• The preferential ballot is an *evolutionary* change from FPTP that solves the problem of “wasted votes”. That’s all it is meant to do. At the end of the day one has either voted for the winner or voted for the person who came in second (assuming voter ranked all the competitive contenders).

          PR in the form of MMPR is a massive change from FPTP. IIRC MMPR was rejected at the provincial level by Ontario voters. Similarly, a much scaled down version of PR was rejected by BC voters.

          So, between the 2, I’d think that PB would have a significantly greater chance of being accepted by voters than would PR or MMPR.

        • You have just explained why it is not a partisan fix.

    • I guess you missed the vote on the NDP’s motion in support of PropRep and to study other alternatives last week…

    • When and where did the Liberals become a progressive party?

      When the BC and federal Liberals interned tens of thousands of Japanese Canadians despite. When the Sask Liberals supported the Doctor’s Strike against medicare being introduced by the Sask NDP? When Trudeau the elder imprisoned – without charge – over 500 of his political enemies using the War Measures Act despite Tommy Douglas’ appeal for the civil liberties and use of the existing criminal code?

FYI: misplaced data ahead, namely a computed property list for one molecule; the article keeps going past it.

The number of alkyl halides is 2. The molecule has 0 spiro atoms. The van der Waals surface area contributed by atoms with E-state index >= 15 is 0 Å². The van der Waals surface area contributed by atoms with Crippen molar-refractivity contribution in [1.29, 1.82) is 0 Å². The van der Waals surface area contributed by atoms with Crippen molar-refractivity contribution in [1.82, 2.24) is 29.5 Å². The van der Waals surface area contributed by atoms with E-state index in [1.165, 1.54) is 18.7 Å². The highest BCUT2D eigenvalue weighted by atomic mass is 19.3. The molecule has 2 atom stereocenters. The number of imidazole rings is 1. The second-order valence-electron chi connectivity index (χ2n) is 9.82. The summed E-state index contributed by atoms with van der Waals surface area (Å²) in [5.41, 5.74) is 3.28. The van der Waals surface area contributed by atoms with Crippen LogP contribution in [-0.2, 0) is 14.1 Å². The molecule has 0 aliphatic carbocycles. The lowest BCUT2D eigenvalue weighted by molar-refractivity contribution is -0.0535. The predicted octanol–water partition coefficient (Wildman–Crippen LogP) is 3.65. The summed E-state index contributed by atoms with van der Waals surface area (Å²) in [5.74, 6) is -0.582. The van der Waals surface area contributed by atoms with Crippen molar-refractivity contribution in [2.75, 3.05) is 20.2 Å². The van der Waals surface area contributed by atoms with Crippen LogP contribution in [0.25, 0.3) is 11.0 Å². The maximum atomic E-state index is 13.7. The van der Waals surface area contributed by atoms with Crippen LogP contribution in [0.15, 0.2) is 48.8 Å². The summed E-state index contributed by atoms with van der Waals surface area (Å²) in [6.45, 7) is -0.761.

Here in BC we have a Liberal regime that is at least as corrupt as the Ontario and Quebec Liberal parties.
      Why would a progressive person support a Liberal federal party whose leader refuses to support a national childcare program?

      Trudeau echoes Harper in support of the bizarre, unfair 15% federal corporate tax rate as well as the export of raw bitumen – and good, value-added Canadian jobs – via the XL pipeline to the US and the expanded Kinder-Morgan pipeline to Asia.

      Marty and the corporate media must pretend the Liberal party is progressive in order to continue the alternation between the black cats and the white cats which Tommy Douglas to aptly illustrated in his story of “Mouseland”,

    • If the NDP proposal for mixed member proportional representation makes no sense, then why did half the Liberal caucus – and all the independents – in the House vote for it?

  2. The progressive voters are far more educated in how to vote this time around than they did in 2011, it knows what its going to take to remove this conservative government from power. There was a campaign in the Alberta election a couple of years back when Allison Redford was elected, it was called the ” Hold Your Nose ” campaign, in order to help prevent the White Rose from being elected to government(and it worked). I think the far left that don’t generally vote for the Grits, but know they are more progressive than the cons, and they have no time for Harper period, will coalesce to do whatever it takes to eliminate this cancer(harper) that is starting to become malignant in the PMO, including holding their nose if they have to, and vote for Trudeau in 2015. The grits have far more to offer the left and far left, than the cons would ever. And finally, just because no ones writing comments or posts that the Harper government is not corrupt, still doesn’t mean voters, don’t still think the cons are not corrupt, because they are the most corrupt party ever elected in Canada, bar none.